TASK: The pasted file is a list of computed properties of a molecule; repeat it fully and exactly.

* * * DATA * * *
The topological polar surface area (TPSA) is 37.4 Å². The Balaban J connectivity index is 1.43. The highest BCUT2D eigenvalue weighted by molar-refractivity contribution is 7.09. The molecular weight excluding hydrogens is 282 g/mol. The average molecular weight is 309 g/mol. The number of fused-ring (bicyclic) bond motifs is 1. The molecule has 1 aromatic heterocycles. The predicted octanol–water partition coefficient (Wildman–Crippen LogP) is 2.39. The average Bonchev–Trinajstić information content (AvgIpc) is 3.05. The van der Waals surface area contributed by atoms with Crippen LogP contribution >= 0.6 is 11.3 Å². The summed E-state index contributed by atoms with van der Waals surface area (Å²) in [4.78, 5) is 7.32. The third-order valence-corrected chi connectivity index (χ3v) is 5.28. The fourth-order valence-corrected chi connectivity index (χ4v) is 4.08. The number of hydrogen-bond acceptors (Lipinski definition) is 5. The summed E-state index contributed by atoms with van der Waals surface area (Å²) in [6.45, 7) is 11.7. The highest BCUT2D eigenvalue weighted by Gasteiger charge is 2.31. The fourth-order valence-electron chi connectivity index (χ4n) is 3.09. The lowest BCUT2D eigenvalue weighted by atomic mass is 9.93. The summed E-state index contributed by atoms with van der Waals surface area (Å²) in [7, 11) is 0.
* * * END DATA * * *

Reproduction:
The topological polar surface area (TPSA) is 37.4 Å². The Balaban J connectivity index is 1.43. The highest BCUT2D eigenvalue weighted by molar-refractivity contribution is 7.09. The molecular weight excluding hydrogens is 282 g/mol. The average molecular weight is 309 g/mol. The number of fused-ring (bicyclic) bond motifs is 1. The molecule has 1 aromatic heterocycles. The predicted octanol–water partition coefficient (Wildman–Crippen LogP) is 2.39. The average Bonchev–Trinajstić information content (AvgIpc) is 3.05. The van der Waals surface area contributed by atoms with Crippen LogP contribution >= 0.6 is 11.3 Å². The summed E-state index contributed by atoms with van der Waals surface area (Å²) in [4.78, 5) is 7.32. The third-order valence-corrected chi connectivity index (χ3v) is 5.28. The fourth-order valence-corrected chi connectivity index (χ4v) is 4.08. The number of hydrogen-bond acceptors (Lipinski definition) is 5. The summed E-state index contributed by atoms with van der Waals surface area (Å²) in [6.45, 7) is 11.7. The highest BCUT2D eigenvalue weighted by Gasteiger charge is 2.31. The fourth-order valence-electron chi connectivity index (χ4n) is 3.09. The lowest BCUT2D eigenvalue weighted by atomic mass is 9.93. The summed E-state index contributed by atoms with van der Waals surface area (Å²) in [7, 11) is 0.